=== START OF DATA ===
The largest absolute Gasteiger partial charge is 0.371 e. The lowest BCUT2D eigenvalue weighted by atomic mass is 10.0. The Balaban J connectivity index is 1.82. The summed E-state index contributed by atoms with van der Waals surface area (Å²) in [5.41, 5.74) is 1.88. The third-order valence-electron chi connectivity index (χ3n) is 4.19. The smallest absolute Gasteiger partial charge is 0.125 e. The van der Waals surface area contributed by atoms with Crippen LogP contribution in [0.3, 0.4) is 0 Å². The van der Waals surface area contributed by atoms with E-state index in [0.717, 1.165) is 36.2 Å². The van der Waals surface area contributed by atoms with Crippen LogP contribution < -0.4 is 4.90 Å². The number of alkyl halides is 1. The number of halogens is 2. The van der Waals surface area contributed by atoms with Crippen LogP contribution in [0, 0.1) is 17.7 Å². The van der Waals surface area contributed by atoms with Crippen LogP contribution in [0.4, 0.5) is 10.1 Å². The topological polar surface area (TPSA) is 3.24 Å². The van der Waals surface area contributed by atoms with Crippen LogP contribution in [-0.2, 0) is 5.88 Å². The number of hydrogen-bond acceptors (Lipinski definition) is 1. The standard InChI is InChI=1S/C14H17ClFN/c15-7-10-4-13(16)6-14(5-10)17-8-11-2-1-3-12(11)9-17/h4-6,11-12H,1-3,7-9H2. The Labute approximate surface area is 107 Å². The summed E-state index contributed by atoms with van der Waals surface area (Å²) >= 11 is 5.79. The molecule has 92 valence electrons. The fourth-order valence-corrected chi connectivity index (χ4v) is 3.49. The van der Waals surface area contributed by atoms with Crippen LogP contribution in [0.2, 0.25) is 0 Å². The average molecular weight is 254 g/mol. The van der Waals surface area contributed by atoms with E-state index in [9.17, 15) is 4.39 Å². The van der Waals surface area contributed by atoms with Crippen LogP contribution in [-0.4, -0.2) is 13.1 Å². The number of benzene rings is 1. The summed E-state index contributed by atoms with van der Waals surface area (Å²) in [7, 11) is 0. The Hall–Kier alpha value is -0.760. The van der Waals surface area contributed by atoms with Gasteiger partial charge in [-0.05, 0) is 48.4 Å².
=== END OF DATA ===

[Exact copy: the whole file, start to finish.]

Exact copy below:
The largest absolute Gasteiger partial charge is 0.371 e. The lowest BCUT2D eigenvalue weighted by atomic mass is 10.0. The Balaban J connectivity index is 1.82. The summed E-state index contributed by atoms with van der Waals surface area (Å²) in [5.41, 5.74) is 1.88. The third-order valence-electron chi connectivity index (χ3n) is 4.19. The smallest absolute Gasteiger partial charge is 0.125 e. The van der Waals surface area contributed by atoms with Crippen LogP contribution in [0.3, 0.4) is 0 Å². The van der Waals surface area contributed by atoms with E-state index in [0.717, 1.165) is 36.2 Å². The van der Waals surface area contributed by atoms with Crippen LogP contribution < -0.4 is 4.90 Å². The number of alkyl halides is 1. The number of halogens is 2. The van der Waals surface area contributed by atoms with Crippen LogP contribution in [0, 0.1) is 17.7 Å². The van der Waals surface area contributed by atoms with Crippen LogP contribution in [0.4, 0.5) is 10.1 Å². The topological polar surface area (TPSA) is 3.24 Å². The van der Waals surface area contributed by atoms with Crippen LogP contribution in [-0.2, 0) is 5.88 Å². The number of hydrogen-bond acceptors (Lipinski definition) is 1. The standard InChI is InChI=1S/C14H17ClFN/c15-7-10-4-13(16)6-14(5-10)17-8-11-2-1-3-12(11)9-17/h4-6,11-12H,1-3,7-9H2. The Labute approximate surface area is 107 Å². The summed E-state index contributed by atoms with van der Waals surface area (Å²) >= 11 is 5.79. The molecule has 92 valence electrons. The fourth-order valence-corrected chi connectivity index (χ4v) is 3.49. The van der Waals surface area contributed by atoms with Crippen LogP contribution in [0.2, 0.25) is 0 Å². The average molecular weight is 254 g/mol. The van der Waals surface area contributed by atoms with E-state index in [9.17, 15) is 4.39 Å². The van der Waals surface area contributed by atoms with Crippen LogP contribution in [-0.4, -0.2) is 13.1 Å². The number of benzene rings is 1. The summed E-state index contributed by atoms with van der Waals surface area (Å²) in [7, 11) is 0. The Hall–Kier alpha value is -0.760. The van der Waals surface area contributed by atoms with Gasteiger partial charge in [-0.05, 0) is 48.4 Å².